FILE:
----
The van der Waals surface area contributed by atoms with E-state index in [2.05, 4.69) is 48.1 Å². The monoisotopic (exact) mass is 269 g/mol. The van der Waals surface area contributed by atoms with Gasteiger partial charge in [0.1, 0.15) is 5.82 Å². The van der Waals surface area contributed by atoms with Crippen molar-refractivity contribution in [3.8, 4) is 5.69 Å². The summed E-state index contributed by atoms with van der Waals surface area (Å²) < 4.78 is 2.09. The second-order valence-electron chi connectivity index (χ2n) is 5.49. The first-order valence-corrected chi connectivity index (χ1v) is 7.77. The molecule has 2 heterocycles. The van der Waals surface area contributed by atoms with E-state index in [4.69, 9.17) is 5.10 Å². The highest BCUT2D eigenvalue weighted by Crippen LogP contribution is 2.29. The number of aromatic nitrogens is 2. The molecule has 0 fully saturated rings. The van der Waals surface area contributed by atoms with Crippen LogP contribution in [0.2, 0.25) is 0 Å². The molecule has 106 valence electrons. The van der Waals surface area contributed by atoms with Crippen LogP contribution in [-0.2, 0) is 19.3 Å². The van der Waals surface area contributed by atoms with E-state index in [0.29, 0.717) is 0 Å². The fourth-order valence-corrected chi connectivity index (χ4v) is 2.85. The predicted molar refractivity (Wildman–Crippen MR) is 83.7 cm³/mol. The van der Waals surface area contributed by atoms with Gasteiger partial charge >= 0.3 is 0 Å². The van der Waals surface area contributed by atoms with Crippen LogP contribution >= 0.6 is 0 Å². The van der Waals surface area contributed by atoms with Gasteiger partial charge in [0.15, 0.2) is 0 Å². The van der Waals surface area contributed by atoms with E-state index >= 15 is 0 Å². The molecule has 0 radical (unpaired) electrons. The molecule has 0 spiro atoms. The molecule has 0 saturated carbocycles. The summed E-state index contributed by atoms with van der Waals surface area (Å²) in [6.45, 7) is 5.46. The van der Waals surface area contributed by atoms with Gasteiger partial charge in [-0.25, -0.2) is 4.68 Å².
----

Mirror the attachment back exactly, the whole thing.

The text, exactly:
The van der Waals surface area contributed by atoms with E-state index in [2.05, 4.69) is 48.1 Å². The monoisotopic (exact) mass is 269 g/mol. The van der Waals surface area contributed by atoms with Gasteiger partial charge in [0.1, 0.15) is 5.82 Å². The van der Waals surface area contributed by atoms with Crippen molar-refractivity contribution in [3.8, 4) is 5.69 Å². The summed E-state index contributed by atoms with van der Waals surface area (Å²) < 4.78 is 2.09. The second-order valence-electron chi connectivity index (χ2n) is 5.49. The first-order valence-corrected chi connectivity index (χ1v) is 7.77. The molecule has 2 heterocycles. The van der Waals surface area contributed by atoms with E-state index in [4.69, 9.17) is 5.10 Å². The highest BCUT2D eigenvalue weighted by Crippen LogP contribution is 2.29. The number of aromatic nitrogens is 2. The molecule has 0 fully saturated rings. The van der Waals surface area contributed by atoms with Crippen LogP contribution in [0.2, 0.25) is 0 Å². The molecule has 106 valence electrons. The van der Waals surface area contributed by atoms with Crippen LogP contribution in [-0.2, 0) is 19.3 Å². The van der Waals surface area contributed by atoms with E-state index in [0.29, 0.717) is 0 Å². The fourth-order valence-corrected chi connectivity index (χ4v) is 2.85. The predicted molar refractivity (Wildman–Crippen MR) is 83.7 cm³/mol. The van der Waals surface area contributed by atoms with Gasteiger partial charge >= 0.3 is 0 Å². The van der Waals surface area contributed by atoms with Crippen LogP contribution >= 0.6 is 0 Å². The van der Waals surface area contributed by atoms with Gasteiger partial charge in [0.15, 0.2) is 0 Å². The van der Waals surface area contributed by atoms with E-state index >= 15 is 0 Å². The molecule has 0 radical (unpaired) electrons. The molecule has 0 spiro atoms. The molecule has 0 saturated carbocycles. The summed E-state index contributed by atoms with van der Waals surface area (Å²) in [6.45, 7) is 5.46. The van der Waals surface area contributed by atoms with Gasteiger partial charge in [-0.25, -0.2) is 4.68 Å².